Kenyan diaspora want electronic voting

Thursday January 26 2017

Kenya Diaspora Alliance Global chairman Shem Ochuodho and IEBC Commissioner Roselyn Kwamboka address the media on January 26, 2017. PHOTO | ANTHONY OMUYA | NATION MEDIA GROUP


Most Kenyans living abroad say they would like to vote by electronic means if a given chance to participate in elections.

A new survey conducted for the Kenya Diaspora Alliance shows that as many as eight in every ten people polled want to cast their ballots over the internet, in what could challenge Kenya’s future laws on voting.

Currently, voting is manual and Kenyan voters are required to cast their ballots in person.

The study conducted by researchers from the University of North Carolina (US) between March 25, 2016 and December 5, 2016, shows that there is a strong interest by the diaspora in Kenyan politics mainly because they want to take part in electing their leaders as well as fulfilling their democratic duties.

“For the diaspora, it (electronic voting) may be the only practical way for them to participate,” said Dr Shem Ochuodho, the Global Chairman of the Alliance, in Nairobi during the launch of the report.

“But we are under no illusion that electronic voting will happen this year. It is, perhaps, something that the Commission can look into for the future,” he said.


Prof Beth Elise Whitaker who led the research, conducted the study over the internet with links being shared in 67 countries across the world, where significant populations of Kenyans live, through online advertisements and the Kenya Diaspora Portal of the Foreign Affairs Ministry.

A third of the 777 respondents came from the United States, which is also the country with the largest estimated population of the Kenyan diaspora.

The questionnaire was in English but just 441 people managed to complete the questions, meaning that the study may not be entirely representative of the diaspora.

Also, researchers had to contend with the fact that the sample size may have had bias by picking out respondents who could access the internet and were educated, yet not every Kenyan living abroad, and especially in poor African countries with a clamp-down on the internet, could respond to the study.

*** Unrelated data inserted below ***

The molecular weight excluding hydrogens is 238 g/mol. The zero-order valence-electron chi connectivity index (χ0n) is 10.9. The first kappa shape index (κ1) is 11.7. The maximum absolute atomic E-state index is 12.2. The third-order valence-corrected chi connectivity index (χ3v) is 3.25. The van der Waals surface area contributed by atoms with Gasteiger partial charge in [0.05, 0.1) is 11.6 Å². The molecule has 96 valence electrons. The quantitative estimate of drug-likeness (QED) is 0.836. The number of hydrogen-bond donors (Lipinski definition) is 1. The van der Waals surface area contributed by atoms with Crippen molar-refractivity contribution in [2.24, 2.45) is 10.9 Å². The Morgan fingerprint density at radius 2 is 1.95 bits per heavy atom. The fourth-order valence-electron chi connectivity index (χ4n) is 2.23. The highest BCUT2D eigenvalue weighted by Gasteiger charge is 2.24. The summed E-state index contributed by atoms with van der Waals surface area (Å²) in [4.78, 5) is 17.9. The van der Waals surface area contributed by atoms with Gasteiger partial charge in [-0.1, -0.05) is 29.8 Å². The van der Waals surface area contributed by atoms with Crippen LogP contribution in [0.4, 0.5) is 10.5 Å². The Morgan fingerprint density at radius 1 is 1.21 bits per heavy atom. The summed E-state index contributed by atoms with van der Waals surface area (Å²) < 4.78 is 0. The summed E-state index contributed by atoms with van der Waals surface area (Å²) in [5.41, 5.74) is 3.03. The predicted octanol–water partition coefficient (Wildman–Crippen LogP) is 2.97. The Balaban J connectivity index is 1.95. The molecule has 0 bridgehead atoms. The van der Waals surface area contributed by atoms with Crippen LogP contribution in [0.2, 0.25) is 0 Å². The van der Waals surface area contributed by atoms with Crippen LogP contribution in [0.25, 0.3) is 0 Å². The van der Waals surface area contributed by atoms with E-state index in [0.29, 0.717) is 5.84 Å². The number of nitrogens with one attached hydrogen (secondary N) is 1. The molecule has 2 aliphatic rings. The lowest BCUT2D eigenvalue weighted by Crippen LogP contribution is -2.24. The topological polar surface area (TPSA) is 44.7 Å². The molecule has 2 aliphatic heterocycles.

The study, however, gives a bigger picture of what Kenyans abroad think of our electoral systems.

For example, about three in every ten people interviewed (27 per cent) said they trusted electronic voting a lot, with another 34 per cent saying they had moderate views about the system.

In fact, four in every ten people (38 per cent) said they do not trust the current manual voting where voters cast their paper ballots.

The desire for electronic voting is also influenced by the distance they have to travel to cast their ballots. The study shows while Kenyans abroad are generally keen followers of politics at home, just two in ten travel back home to vote. And because diaspora polling centres are situated in Kenyan embassies in capitals, some feel it is an extra expense to travel just to vote.

The Alliance says it represents 250,000 Kenyans in various countries abroad, scattered in 41 diaspora associations. It has been pushing for the Independent Electoral and Boundaries Commission (IEBC) to ensure they vote in the August elections.

The Constitution, Article 82, says there shall be a law to ensure “the progressive registration of citizens residing outside Kenya, and the progressive realisation of their right to vote.”

The diaspora are only allowed to vote for the presidency and the referendum.

In 2013 elections, 2637 Kenyans living in Uganda, Tanzania, Rwanda and Burundi were allowed to vote from among those in the diaspora.

At the time, IEBC argued it had considered costs, impact of diaspora voting on domestic politics and logistics.

The Commission currently has 2,542 from these four countries as registered voters. But the alliance is demanding that it expands the service to other countries.

“Ideally, in my experience as a member of the diaspora, I would have said, absolutely, let us go for electronic voting. But the law as it is now is that we vote by casting paper ballots,” said IEBC Commissioner Roselyn Kwamboka, who until recently worked for the UN in New York.

“The commission has a paper before it that is looking at the options for the expansion to other countries. That is still up for discussion and we will have wide consultations. But let us not do it in a way that may be seen as people in the diaspora are special,” she said.

The diaspora group forced their way in 2013. In June 2014, Judges Roselyn Nambuye, Daniel Musinga and Kathurima M’Inoti sitting on the Court of Appeal bench ruled that Kenyans should enjoy right to register and vote without restrictions.

The judges directed the IEBC to set up voter registration centres in the diaspora and to put in place infrastructure that will allow many Kenyans outside the country to register and participate in any election.

This means Kenyans living outside the country, including those with dual citizenship, could participate in elections.

In January last year, the IEBC published its Election Operations Plan (EOP) 2015 – 2017 announcing that diaspora voters will be registered in March next year. It said any country hosting at least 3,000 Kenyans qualifies to have a polling station.

But the Commission has also argued the programmes “comes with administrative challenges such as security and transportation of electoral materials, voter education and training.”